Runaway Vietnamese spark concern in Taipei, Hanoi

The China Post news staff

The China Post news staff–The large number of runaway Vietnamese migrants working illegally in Taiwan is causing serious concern among both Taiwanese and Vietnamese officials, according to a Central News Agency (CNA) report in Hanoi on April 9.

Citing a report in Vietnam’s “Economic Times” newspaper, the news agency said Taiwan is shaping up to be a preferred destination for Vietnamese trying to overstay their visas to make money, adding more than 15,000 Vietnamese are working illegally in Taiwan. The Vietnamese Ministry of Labor, War Invalids, and Social Affairs statistics show that more than 6,000 Vietnamese migrant workers ran away each year between 2003 and 2009 and a further 11,000 ran away in 2010 and 2011, according to the CNA report.

A total of 34,786 have been deported, while more than 15,000 still remain in the country, the ministry said, adding the 48 Vietnamese agents held responsible for 2,000 of them have had their licenses revoked by the Vietnamese government or have had their contracts terminated by Taiwan authorities.

The runaway ratio is highest in Taiwan compared to other destinations for Vietnamese migrant workers, the ministry said, adding the number increases by 500 each month on average.

The problem is a result of the high fees Vietnamese migrant workers seeking employment in Taiwan have to pay their agents, CNA said, adding for a three-year contract, a Vietnamese laborer has to pay a hefty US$5,000-US$6,000, or even higher.

Vice Minister of Labor, War Invalids, and Social Affairs Nguyen Thanh Hoa, however, said that starting this month, his ministry will strengthen its management of the labor agents, demanding that they charge applicants strictly in accordance with government regulations.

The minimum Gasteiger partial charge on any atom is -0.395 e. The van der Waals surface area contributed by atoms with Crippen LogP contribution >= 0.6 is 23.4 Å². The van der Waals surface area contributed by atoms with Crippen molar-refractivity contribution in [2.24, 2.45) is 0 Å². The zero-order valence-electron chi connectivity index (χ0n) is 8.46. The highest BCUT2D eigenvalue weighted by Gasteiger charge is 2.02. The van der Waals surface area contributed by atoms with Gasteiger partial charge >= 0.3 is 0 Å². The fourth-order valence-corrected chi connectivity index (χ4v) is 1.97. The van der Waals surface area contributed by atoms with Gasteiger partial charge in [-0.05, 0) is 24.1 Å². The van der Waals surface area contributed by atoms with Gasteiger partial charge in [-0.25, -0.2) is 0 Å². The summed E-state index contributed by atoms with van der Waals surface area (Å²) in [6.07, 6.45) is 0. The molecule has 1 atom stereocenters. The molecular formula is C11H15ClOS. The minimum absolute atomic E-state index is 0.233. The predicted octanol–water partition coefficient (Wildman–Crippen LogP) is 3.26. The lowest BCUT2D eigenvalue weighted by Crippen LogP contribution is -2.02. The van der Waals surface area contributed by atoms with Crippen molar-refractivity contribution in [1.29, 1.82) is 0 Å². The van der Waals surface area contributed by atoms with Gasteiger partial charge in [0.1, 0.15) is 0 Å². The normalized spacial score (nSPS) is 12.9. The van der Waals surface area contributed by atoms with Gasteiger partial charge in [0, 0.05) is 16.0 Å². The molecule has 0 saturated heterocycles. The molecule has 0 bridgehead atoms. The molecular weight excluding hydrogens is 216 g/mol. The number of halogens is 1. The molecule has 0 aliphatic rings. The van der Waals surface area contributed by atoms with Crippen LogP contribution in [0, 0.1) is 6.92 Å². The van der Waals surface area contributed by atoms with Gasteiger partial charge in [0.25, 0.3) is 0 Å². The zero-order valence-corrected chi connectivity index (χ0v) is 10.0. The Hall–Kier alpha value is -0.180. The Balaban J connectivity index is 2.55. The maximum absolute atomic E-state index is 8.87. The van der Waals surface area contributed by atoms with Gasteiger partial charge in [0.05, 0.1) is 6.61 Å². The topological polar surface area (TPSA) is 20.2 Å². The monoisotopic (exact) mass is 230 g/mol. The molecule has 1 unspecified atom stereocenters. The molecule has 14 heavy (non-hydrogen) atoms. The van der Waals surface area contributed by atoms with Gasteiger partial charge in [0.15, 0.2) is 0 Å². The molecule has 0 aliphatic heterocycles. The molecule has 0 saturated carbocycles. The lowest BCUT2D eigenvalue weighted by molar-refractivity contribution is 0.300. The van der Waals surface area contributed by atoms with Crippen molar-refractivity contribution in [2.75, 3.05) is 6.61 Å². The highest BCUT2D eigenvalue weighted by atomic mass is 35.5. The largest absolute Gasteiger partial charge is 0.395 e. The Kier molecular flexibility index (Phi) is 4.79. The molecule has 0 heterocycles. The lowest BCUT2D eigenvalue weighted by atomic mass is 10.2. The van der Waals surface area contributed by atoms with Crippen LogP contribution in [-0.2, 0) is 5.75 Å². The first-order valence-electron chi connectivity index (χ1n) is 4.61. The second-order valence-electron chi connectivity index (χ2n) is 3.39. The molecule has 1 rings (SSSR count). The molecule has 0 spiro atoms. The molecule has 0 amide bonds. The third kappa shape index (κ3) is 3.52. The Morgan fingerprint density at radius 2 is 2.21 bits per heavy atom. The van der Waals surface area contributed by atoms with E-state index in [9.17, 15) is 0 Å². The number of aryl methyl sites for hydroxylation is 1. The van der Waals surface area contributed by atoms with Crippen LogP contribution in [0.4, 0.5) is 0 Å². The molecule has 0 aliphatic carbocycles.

For a three-year employment contract, an applicant will have to pay US$4,500, of which no more than NT$1,500 will be the commission for the agent. Applicants seeking employment in Taiwan as care givers or laborers will pay no more than US$3,800 each, of which no more than US$800 will go to the agent as commission payment.

In addition, applicants will also be required to pay a safety deposit, up to US$1,000 each, in order to deter them from overstaying their visas.

A labor agent interviewed by CNA contended that Vietnamese seeking higher-paying jobs have to pay more, adding fees alone cannot explain the phenomenon, although many of the runaway workers stay on illegally after the expiration of their contracts just to recoup the money they paid their agents. “Tradition is also to blame,” the agent is quoted as saying. “An unwillingness to accept unfair treatment is ingrained in the Vietnamese character,” he explained, adding most runaway cases are “premeditated.”

Also, the large number of Vietnamese married to Taiwan citizens means Vietnamese migrant workers on the run would find it easier than most other nationals to seek help from their fellow compatriots, the agent said.